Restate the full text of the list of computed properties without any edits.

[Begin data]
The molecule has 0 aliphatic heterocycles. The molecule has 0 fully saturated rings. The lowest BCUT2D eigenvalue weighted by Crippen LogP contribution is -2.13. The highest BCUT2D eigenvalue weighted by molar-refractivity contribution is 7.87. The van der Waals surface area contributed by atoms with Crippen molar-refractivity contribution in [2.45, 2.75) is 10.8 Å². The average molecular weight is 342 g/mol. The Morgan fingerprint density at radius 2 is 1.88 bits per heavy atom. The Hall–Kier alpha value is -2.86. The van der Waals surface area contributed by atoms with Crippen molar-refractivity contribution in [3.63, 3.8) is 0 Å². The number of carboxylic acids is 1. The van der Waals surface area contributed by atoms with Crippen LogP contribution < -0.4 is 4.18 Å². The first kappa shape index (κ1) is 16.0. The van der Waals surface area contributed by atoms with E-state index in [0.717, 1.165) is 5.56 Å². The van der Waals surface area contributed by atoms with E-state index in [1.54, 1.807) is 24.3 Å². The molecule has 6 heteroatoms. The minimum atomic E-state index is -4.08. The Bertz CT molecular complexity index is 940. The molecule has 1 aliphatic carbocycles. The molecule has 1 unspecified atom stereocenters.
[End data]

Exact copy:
The molecule has 0 aliphatic heterocycles. The molecule has 0 fully saturated rings. The lowest BCUT2D eigenvalue weighted by Crippen LogP contribution is -2.13. The highest BCUT2D eigenvalue weighted by molar-refractivity contribution is 7.87. The van der Waals surface area contributed by atoms with Crippen molar-refractivity contribution in [2.45, 2.75) is 10.8 Å². The average molecular weight is 342 g/mol. The Morgan fingerprint density at radius 2 is 1.88 bits per heavy atom. The Hall–Kier alpha value is -2.86. The van der Waals surface area contributed by atoms with Crippen molar-refractivity contribution in [3.63, 3.8) is 0 Å². The number of carboxylic acids is 1. The van der Waals surface area contributed by atoms with Crippen LogP contribution < -0.4 is 4.18 Å². The first kappa shape index (κ1) is 16.0. The van der Waals surface area contributed by atoms with E-state index in [0.717, 1.165) is 5.56 Å². The van der Waals surface area contributed by atoms with E-state index in [1.54, 1.807) is 24.3 Å². The molecule has 6 heteroatoms. The minimum atomic E-state index is -4.08. The Bertz CT molecular complexity index is 940. The molecule has 1 aliphatic carbocycles. The molecule has 1 unspecified atom stereocenters.